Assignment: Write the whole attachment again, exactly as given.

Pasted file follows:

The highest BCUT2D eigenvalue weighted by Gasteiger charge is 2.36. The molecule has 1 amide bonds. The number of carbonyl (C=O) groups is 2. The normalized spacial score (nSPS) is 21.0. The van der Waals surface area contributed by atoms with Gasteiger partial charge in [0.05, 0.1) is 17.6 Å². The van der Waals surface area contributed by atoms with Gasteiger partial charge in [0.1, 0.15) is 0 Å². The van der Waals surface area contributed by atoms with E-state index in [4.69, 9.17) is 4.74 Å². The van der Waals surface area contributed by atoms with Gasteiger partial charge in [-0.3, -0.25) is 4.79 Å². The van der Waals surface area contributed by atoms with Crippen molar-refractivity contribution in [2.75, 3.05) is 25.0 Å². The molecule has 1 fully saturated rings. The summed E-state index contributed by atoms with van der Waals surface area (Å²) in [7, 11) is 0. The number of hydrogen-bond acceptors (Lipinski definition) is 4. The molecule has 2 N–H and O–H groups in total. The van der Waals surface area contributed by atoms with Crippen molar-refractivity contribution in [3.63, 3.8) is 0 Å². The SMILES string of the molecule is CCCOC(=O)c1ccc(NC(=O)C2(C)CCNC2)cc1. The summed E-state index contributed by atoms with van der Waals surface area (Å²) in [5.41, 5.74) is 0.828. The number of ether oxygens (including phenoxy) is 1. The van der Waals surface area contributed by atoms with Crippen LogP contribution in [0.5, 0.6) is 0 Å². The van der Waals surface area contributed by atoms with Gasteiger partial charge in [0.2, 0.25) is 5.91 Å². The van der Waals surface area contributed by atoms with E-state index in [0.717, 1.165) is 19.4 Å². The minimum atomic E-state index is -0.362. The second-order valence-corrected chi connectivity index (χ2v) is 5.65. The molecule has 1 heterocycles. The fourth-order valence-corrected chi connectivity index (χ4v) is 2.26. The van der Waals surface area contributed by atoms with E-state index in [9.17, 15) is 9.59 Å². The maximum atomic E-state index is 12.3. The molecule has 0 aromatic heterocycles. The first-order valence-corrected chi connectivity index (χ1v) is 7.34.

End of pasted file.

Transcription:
The highest BCUT2D eigenvalue weighted by Gasteiger charge is 2.36. The molecule has 1 amide bonds. The number of carbonyl (C=O) groups is 2. The normalized spacial score (nSPS) is 21.0. The van der Waals surface area contributed by atoms with Gasteiger partial charge in [0.05, 0.1) is 17.6 Å². The van der Waals surface area contributed by atoms with Gasteiger partial charge in [0.1, 0.15) is 0 Å². The van der Waals surface area contributed by atoms with E-state index in [4.69, 9.17) is 4.74 Å². The van der Waals surface area contributed by atoms with Gasteiger partial charge in [-0.3, -0.25) is 4.79 Å². The van der Waals surface area contributed by atoms with Crippen molar-refractivity contribution in [2.75, 3.05) is 25.0 Å². The molecule has 1 fully saturated rings. The summed E-state index contributed by atoms with van der Waals surface area (Å²) in [7, 11) is 0. The number of hydrogen-bond acceptors (Lipinski definition) is 4. The molecule has 2 N–H and O–H groups in total. The van der Waals surface area contributed by atoms with Crippen molar-refractivity contribution in [3.63, 3.8) is 0 Å². The SMILES string of the molecule is CCCOC(=O)c1ccc(NC(=O)C2(C)CCNC2)cc1. The summed E-state index contributed by atoms with van der Waals surface area (Å²) in [5.41, 5.74) is 0.828. The number of ether oxygens (including phenoxy) is 1. The van der Waals surface area contributed by atoms with Crippen LogP contribution in [0.5, 0.6) is 0 Å². The van der Waals surface area contributed by atoms with Gasteiger partial charge in [0.2, 0.25) is 5.91 Å². The van der Waals surface area contributed by atoms with E-state index in [0.717, 1.165) is 19.4 Å². The minimum atomic E-state index is -0.362. The second-order valence-corrected chi connectivity index (χ2v) is 5.65. The molecule has 1 heterocycles. The fourth-order valence-corrected chi connectivity index (χ4v) is 2.26. The van der Waals surface area contributed by atoms with E-state index in [9.17, 15) is 9.59 Å². The maximum atomic E-state index is 12.3. The molecule has 0 aromatic heterocycles. The first-order valence-corrected chi connectivity index (χ1v) is 7.34.